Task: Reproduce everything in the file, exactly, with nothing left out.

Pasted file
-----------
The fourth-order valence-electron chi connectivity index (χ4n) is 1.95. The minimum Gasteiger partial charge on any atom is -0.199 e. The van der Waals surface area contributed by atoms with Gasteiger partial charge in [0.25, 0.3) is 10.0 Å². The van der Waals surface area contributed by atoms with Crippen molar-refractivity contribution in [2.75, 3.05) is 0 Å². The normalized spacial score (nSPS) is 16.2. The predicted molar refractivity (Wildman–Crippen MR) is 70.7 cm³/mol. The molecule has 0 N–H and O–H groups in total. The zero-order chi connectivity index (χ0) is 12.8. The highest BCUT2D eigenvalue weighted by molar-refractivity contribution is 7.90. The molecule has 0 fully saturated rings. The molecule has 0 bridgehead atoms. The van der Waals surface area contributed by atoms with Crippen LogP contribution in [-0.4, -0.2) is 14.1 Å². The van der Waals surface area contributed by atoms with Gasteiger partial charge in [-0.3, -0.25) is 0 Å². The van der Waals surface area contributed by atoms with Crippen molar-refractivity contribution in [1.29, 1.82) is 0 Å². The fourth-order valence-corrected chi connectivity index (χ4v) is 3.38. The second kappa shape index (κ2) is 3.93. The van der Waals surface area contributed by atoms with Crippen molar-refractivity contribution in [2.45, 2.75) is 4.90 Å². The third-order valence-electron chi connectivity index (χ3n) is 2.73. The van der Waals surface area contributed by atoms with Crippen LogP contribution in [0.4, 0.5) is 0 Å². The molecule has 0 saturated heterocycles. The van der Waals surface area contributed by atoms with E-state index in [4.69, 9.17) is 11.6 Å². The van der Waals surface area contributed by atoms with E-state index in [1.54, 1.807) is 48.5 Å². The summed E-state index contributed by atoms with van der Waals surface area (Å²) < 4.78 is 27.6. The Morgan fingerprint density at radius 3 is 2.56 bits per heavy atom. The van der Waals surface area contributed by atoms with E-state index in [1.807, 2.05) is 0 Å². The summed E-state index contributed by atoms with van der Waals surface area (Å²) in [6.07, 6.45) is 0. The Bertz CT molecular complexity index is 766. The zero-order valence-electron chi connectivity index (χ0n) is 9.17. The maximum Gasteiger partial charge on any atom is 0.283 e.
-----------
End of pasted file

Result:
The fourth-order valence-electron chi connectivity index (χ4n) is 1.95. The minimum Gasteiger partial charge on any atom is -0.199 e. The van der Waals surface area contributed by atoms with Gasteiger partial charge in [0.25, 0.3) is 10.0 Å². The van der Waals surface area contributed by atoms with Crippen molar-refractivity contribution in [2.75, 3.05) is 0 Å². The normalized spacial score (nSPS) is 16.2. The predicted molar refractivity (Wildman–Crippen MR) is 70.7 cm³/mol. The molecule has 0 N–H and O–H groups in total. The zero-order chi connectivity index (χ0) is 12.8. The highest BCUT2D eigenvalue weighted by molar-refractivity contribution is 7.90. The molecule has 0 fully saturated rings. The molecule has 0 bridgehead atoms. The van der Waals surface area contributed by atoms with Crippen LogP contribution in [-0.4, -0.2) is 14.1 Å². The van der Waals surface area contributed by atoms with Gasteiger partial charge in [-0.3, -0.25) is 0 Å². The van der Waals surface area contributed by atoms with Crippen molar-refractivity contribution in [1.29, 1.82) is 0 Å². The fourth-order valence-corrected chi connectivity index (χ4v) is 3.38. The second kappa shape index (κ2) is 3.93. The van der Waals surface area contributed by atoms with Crippen molar-refractivity contribution in [2.45, 2.75) is 4.90 Å². The third-order valence-electron chi connectivity index (χ3n) is 2.73. The van der Waals surface area contributed by atoms with Crippen LogP contribution in [0.4, 0.5) is 0 Å². The molecule has 0 saturated heterocycles. The van der Waals surface area contributed by atoms with E-state index in [4.69, 9.17) is 11.6 Å². The van der Waals surface area contributed by atoms with E-state index in [1.54, 1.807) is 48.5 Å². The summed E-state index contributed by atoms with van der Waals surface area (Å²) < 4.78 is 27.6. The Morgan fingerprint density at radius 3 is 2.56 bits per heavy atom. The van der Waals surface area contributed by atoms with E-state index in [1.807, 2.05) is 0 Å². The summed E-state index contributed by atoms with van der Waals surface area (Å²) in [6.07, 6.45) is 0. The Bertz CT molecular complexity index is 766. The zero-order valence-electron chi connectivity index (χ0n) is 9.17. The maximum Gasteiger partial charge on any atom is 0.283 e.